“Daddy Deke.” I smile to fan the fire, and he looks at me like he wants to run me over as he flees the scene.

My work done, I slap the side of the van like a big exclamation point and saunter towards the warehouse as if I’ve got nothing on my mind but this little rescue mission.

More people stream into the side door. A quiet commercial strip with an abandoned building right near the forest is the perfect place to host a pop-up shifter fight club. The organizers, Trey and Jared, have a regular place in Tucson, Arizona. But tonight’s fight is special.

A pack of acid-green Kawasaki ninjas zooms past me. They go from sixty to zero, sending up a spray of gravel as they park. The gangly bikers dismount and huddle together. Werecheetahs. I can spot them a mile away. They like fast bikes and tight leather.

A few glance at me as I pass, their eyes flashing green. I pretend to ignore them, avoiding eye contact. My wolf is riled up after stopping by Julia’s. He wants to go back and claim what he thinks is his. I won’t let him, so he’s itching for a fight.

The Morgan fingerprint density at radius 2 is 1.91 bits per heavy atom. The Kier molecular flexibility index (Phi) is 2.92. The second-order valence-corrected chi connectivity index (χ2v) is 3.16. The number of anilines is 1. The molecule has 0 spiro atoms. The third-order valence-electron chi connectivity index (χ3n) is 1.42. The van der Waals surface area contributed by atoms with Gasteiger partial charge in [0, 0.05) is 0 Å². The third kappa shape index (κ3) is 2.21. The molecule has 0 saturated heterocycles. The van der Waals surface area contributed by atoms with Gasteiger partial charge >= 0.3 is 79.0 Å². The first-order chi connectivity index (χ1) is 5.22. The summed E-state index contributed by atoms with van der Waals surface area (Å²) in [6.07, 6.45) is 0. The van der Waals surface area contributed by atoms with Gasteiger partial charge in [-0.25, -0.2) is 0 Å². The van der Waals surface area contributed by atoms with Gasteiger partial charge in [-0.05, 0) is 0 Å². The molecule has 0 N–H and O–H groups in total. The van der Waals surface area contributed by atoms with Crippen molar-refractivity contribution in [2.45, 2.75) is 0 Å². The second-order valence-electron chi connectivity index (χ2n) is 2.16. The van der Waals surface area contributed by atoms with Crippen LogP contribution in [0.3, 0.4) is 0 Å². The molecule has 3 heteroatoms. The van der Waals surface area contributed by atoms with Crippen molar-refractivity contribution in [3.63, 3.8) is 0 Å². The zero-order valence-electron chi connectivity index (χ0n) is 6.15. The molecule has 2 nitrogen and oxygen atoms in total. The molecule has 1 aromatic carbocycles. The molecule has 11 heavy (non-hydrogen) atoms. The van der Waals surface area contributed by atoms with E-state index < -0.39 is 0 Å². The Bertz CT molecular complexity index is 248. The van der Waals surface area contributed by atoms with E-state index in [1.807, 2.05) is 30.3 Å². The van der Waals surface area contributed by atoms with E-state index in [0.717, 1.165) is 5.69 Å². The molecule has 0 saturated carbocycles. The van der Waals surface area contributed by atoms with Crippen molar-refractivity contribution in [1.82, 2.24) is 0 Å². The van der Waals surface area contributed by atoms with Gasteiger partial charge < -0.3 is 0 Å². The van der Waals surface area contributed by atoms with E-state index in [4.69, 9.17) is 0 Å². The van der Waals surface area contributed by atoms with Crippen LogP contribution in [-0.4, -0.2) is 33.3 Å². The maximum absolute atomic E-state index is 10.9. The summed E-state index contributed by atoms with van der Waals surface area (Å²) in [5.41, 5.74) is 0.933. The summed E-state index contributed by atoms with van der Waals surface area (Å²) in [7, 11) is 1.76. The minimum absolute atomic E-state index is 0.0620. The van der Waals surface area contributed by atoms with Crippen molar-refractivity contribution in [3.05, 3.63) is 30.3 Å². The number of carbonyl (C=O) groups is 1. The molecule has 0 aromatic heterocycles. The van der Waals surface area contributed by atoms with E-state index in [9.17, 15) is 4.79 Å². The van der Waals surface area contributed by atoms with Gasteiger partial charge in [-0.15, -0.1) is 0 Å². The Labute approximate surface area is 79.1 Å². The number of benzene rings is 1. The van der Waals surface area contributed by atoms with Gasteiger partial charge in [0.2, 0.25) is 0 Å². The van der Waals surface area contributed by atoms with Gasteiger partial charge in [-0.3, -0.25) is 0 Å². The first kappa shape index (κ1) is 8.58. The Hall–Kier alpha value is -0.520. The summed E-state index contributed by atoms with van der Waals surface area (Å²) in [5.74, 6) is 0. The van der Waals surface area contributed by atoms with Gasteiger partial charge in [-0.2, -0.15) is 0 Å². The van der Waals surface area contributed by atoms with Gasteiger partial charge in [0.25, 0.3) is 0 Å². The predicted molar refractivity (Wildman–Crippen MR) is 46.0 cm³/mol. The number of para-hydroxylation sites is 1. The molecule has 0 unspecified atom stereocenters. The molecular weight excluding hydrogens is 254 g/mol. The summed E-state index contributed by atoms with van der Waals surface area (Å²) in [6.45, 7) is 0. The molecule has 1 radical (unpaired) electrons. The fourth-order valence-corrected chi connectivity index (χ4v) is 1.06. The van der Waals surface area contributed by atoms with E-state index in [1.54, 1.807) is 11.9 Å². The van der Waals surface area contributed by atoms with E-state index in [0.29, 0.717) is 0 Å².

More shifters have flocked to the warehouse and are hanging around the door. I walk through a cloud of smoke and musky scents.

A familiar wolf shifter steps outside and surveys the crowd. He’s wearing jeans, scuffed motorcycle boots, and a white t-shirt under a leather jacket. The only difference between his outfit and mine is the insignia on the jacket–a snarling wolf with the words ‘Tucson Pack’ emblazoned underneath. “Fight starting in twenty,” he announces and stands aside to let his customers hurry inside.

I step out of the shadows, and he clocks my scent. We both grin and step forward to slap each other on the back.